I have reported this to MNHQ and respectfully request that genuine posters allow MNHQ to act according and, in the meantime, please don’t feed the trolls!

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MrsTerryPratchett · 26/10/2022 05:06

DifficultBloodyWoman · 26/10/2022 03:36

SickOfSnowflakes sent me the following trolling PM.

You women think you can turn equality and and off if and when it suits. Any women who aborts because of learning disabilities not only is the scum of the Earth, and a Nazi advocate, but deserves kids with much worse conditions. If it is ok to abort for that then it is ok to abort because of a baby being female, gay or because of race.

I have reported this to MNHQ and respectfully request that genuine posters allow MNHQ to act according and, in the meantime, please don’t feed the trolls!

Vile. Sorry that happened.

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DrMarciaFieldstone · 26/10/2022 05:19

It’s the woman’s right to choose, for me. No ifs, no buts.

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JellySaurus · 26/10/2022 08:24

I do get very tired of people telling me how unliveable our life is though. The vast majority of the difficulties are made by lack of access to education health and community not by the disability itself.

I apologise if my post offended. I appreciate that I do not live your life.

I find late-term abortion very difficult to accept in the case of a potentially viable foetus. I suspect most women do, as the proportion of abortions that take place after 20w is minute - generally the result of major problems picked up at the anomaly scan (1% at 20w, 0.1% at +24w https://www.gov.uk/government/statistics/abortion-statistics-for-england-and-wales-2021/abortion-statistics-england-and-wales-20211*).

This tiny number of women must retain that freedom to choose that every other pregnant woman has.

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Thelnebriati · 26/10/2022 10:46

If you are unable to use the standard arguments because of the situation you are in, make another;
I don't support a ban on abortion after 24 weeks for DS because its always possible for comorbidities to exist. Imagine being put into a situation where you are unable to abort a foetus with one health condition, because it has another, protected condition. Its absolutely draconian.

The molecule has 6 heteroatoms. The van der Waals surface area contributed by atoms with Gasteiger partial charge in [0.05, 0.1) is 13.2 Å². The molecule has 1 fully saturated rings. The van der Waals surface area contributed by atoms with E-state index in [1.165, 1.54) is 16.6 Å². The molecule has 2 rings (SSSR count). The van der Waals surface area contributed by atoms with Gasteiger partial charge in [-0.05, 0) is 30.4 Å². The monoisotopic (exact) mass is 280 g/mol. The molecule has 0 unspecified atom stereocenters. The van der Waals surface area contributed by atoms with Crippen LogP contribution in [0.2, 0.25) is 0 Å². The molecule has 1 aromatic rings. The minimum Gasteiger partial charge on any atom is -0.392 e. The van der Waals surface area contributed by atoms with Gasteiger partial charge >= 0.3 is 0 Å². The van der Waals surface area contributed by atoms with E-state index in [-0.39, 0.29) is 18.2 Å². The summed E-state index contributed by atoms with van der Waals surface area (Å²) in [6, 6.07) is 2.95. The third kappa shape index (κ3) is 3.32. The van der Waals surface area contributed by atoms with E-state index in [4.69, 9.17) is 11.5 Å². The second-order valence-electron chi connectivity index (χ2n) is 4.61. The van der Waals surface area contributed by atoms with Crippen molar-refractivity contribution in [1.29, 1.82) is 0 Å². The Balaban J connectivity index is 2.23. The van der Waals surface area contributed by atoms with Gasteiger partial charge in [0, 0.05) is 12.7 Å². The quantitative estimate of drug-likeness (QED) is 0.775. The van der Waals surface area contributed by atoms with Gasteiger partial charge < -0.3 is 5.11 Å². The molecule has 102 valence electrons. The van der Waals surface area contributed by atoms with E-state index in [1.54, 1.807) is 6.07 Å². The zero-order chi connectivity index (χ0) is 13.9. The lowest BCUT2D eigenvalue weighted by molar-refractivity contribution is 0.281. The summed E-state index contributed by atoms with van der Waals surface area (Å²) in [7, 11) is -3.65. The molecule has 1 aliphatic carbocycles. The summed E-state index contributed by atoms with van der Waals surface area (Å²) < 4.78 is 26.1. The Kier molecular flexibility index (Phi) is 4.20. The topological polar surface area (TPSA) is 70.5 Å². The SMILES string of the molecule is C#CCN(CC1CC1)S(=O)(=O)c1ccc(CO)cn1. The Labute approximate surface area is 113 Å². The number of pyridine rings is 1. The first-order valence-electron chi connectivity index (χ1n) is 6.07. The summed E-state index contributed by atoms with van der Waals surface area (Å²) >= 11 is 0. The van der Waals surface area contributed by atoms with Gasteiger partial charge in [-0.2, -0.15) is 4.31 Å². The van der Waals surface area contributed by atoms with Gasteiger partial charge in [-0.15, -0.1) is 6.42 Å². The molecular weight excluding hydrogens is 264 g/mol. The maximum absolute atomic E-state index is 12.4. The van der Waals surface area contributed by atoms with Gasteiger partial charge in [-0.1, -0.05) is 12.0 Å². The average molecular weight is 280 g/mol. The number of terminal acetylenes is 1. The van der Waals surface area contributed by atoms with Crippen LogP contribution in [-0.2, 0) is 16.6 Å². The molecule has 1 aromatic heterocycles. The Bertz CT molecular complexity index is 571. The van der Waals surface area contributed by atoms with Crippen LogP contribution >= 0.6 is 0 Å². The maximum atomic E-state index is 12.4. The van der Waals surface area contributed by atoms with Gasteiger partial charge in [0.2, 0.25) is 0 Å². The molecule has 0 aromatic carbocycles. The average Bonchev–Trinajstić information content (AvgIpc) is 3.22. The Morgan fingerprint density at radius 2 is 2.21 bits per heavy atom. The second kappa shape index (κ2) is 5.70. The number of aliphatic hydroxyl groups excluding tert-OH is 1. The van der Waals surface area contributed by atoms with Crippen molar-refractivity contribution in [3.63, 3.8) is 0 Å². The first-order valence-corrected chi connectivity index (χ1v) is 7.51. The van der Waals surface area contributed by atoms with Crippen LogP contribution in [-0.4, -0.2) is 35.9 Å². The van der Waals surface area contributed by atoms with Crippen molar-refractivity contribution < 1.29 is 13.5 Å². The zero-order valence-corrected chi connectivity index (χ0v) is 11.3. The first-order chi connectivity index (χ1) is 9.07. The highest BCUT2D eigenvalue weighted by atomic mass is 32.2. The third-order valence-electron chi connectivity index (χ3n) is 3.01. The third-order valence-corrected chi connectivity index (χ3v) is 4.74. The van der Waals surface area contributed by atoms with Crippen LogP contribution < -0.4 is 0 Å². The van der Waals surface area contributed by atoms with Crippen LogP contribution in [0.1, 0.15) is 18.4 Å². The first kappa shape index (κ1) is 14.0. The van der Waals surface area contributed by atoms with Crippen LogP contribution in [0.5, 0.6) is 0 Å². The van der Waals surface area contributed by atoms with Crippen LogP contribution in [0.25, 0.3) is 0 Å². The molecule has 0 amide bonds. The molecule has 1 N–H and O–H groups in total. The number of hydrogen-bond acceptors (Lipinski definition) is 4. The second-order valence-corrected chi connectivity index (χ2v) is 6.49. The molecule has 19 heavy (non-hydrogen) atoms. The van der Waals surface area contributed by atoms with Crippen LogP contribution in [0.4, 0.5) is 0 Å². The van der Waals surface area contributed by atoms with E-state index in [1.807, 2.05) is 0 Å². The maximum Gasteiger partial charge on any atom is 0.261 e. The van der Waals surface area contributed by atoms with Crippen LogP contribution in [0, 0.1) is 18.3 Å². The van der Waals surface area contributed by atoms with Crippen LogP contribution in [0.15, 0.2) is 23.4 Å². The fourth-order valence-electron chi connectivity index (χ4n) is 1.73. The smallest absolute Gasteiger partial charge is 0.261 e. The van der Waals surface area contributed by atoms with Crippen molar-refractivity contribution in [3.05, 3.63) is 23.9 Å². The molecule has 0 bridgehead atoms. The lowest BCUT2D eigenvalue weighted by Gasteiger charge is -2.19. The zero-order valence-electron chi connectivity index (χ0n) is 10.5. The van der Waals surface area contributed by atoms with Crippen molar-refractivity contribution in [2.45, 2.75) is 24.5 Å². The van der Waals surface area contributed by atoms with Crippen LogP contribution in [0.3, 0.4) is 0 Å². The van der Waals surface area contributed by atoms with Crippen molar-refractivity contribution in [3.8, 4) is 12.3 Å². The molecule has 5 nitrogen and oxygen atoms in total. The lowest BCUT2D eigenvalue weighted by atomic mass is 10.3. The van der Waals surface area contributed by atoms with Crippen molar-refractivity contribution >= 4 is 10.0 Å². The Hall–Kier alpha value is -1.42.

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Leafblow · 26/10/2022 13:54

Thelnebriati · 26/10/2022 10:46

If you are unable to use the standard arguments because of the situation you are in, make another;
I don't support a ban on abortion after 24 weeks for DS because its always possible for comorbidities to exist. Imagine being put into a situation where you are unable to abort a foetus with one health condition, because it has another, protected condition. Its absolutely draconian.

@TheInebriati Thats not what this is about. That is not what the ban means.

If the ban were to go through it would just remove down syndrome as a valid reason for an abortion past 24 weeks.
If the foetus had another comorbid anomaly, one that would otherwise qualify for a late term abortion then the abortion would still be granted. Same as if their was risk to the mothers life or any of the other reasons a late stage abortion is granted.

Its not a ban to make aborting a foetus with down syndrome impossible. That would still be possible before 24 weeks just like a foetus without down syndrome.

It just means that foetuses with down syndrome are given the same right as a foetus without down syndrome- and this includes the possibility of late stage abortion if it is medically necesssary.

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flamingogold · 26/10/2022 14:01

It might be intended to only apply to Downs Syndrome, but the mission creep will be to target any other issues that can be identified before 24 weeks.

This is actually more likely to put pressure on people to abort. If parents are told that their foetus has DS and they have to make a decision in time to abort before 24 weeks, they won't necessarily wait and have the additional scans for heart problems particularly.

Anything where there is a clock ticking while people are trying to get information and make heartbreakingly difficult decisions will push more weight into getting the decision over with.

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Thelnebriati · 26/10/2022 15:11

@Leafblow OP's problem is 'how to talk to her colleagues' who do support the proposal and that was the question I was trying to answer. If you can't use logic, use a different argument to shut the convo down.

I'm not actually trying to fix issues with the proposal; I don't support it at all. I agree that it will be used as mission creep in a step towards a complete ban.